Better retailers and manufacturers will usually do exactly what they promise (and if you have any doubts just make sure they write it down on your receipt). I would also make sure that you go through all the details “step by step” about the procedure and costs of any exchange or refund policy they have so you know exactly how it works.

I would first spend some time at home calling the options (retailers and manufacturers) that are available to you and making sure they carried an innerspring/latex hybrid which has no more than an inch of polyfoam in the comfort layers. I would also make sure that they are able and willing to tell you the details of all the layers and components in their mattresses so you can make “apples to apples” comparisons between them. Once you have identified the manufacturers or retailers that carry the types of mattresses you want to test … I would visit the ones that were the most promising to you based on your conversations and then choose the “best” mattress available (based on your needs and preferences) at each place. I would then narrow these final choices down based on the results of your local testing (which is most suitable for your body type and sleeping positions), on the relative value of each (by comparing the materials and components that were in them) and on all the other objective, subjective, and intangible benefits and tradeoffs that are the most important parts of your “value equation”.


Dear Phoenix,

Thanks so much for taking the time to answer my questions and to provide so much useful information. I live in Columbia, Maryland (21045) and already looked at an earlier post that listed some possible direct manufacturers and retailers in the MD/DC/VA area. Based on that post, I visited the Healthy Back Store (very close to my home) where I tested their Pure Bliss Latex mattress. As I said, I found it comfortable but very, very heavy. The device you suggested that helps in changing the sheets merits reconsideration of that bed. It is on sale through the end of the month for 30% off. I do wonder one other thing about latex. Although I don’t seem to have any allergy to latex, I wonder what segment of the population does and whether this is something I should be concerned about.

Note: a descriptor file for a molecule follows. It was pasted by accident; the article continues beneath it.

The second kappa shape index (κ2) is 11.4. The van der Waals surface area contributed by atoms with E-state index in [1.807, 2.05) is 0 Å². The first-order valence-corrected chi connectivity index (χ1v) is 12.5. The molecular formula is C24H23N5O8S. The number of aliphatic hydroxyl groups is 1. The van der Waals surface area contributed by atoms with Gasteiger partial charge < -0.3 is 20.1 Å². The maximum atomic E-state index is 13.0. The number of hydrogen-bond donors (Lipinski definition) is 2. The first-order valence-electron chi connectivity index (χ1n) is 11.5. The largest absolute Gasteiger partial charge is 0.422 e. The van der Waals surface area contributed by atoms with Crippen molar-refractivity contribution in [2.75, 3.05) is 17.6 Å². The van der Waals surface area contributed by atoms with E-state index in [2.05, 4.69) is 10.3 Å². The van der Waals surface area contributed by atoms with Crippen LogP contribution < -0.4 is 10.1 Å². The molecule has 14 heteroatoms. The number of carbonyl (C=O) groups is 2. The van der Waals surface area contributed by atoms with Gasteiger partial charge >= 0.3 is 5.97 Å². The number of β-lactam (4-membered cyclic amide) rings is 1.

I then visited Bedding Barn and found the salespeople knowledgeable and friendly.  I understand the reasoning behind their no-return policy but I'm just one of those people who always needs to feel I can return if I really want to.  It is worth it to me to pay more for that option.  I also went to RoomandBoard but did not find any of their beds particularly comfortable for me.  I have read some good reviews about a place in Maryland called RealDeals Furniture and Bedding.  I believe they carry the Eclipse mattresses.  I was also thinking about going to some of the places listed in the post that are in Virginia, although they are all quite a ride away for me, so I'm not sure whether it's worth it. . .   

I am a side sleeper who has had lower back problems off and on in the past.  I am 5'4" and 130 pounds.  I already have a wood bed frame with headboards, footboards, and wooden slats.  I anticipate purchasing a foundation for whatever mattress I end up with.  Otherwise, the mattress will sit too low on the bed frame.  Also, I don't know if the bed maker device will work for me if I don't purchase a foundation.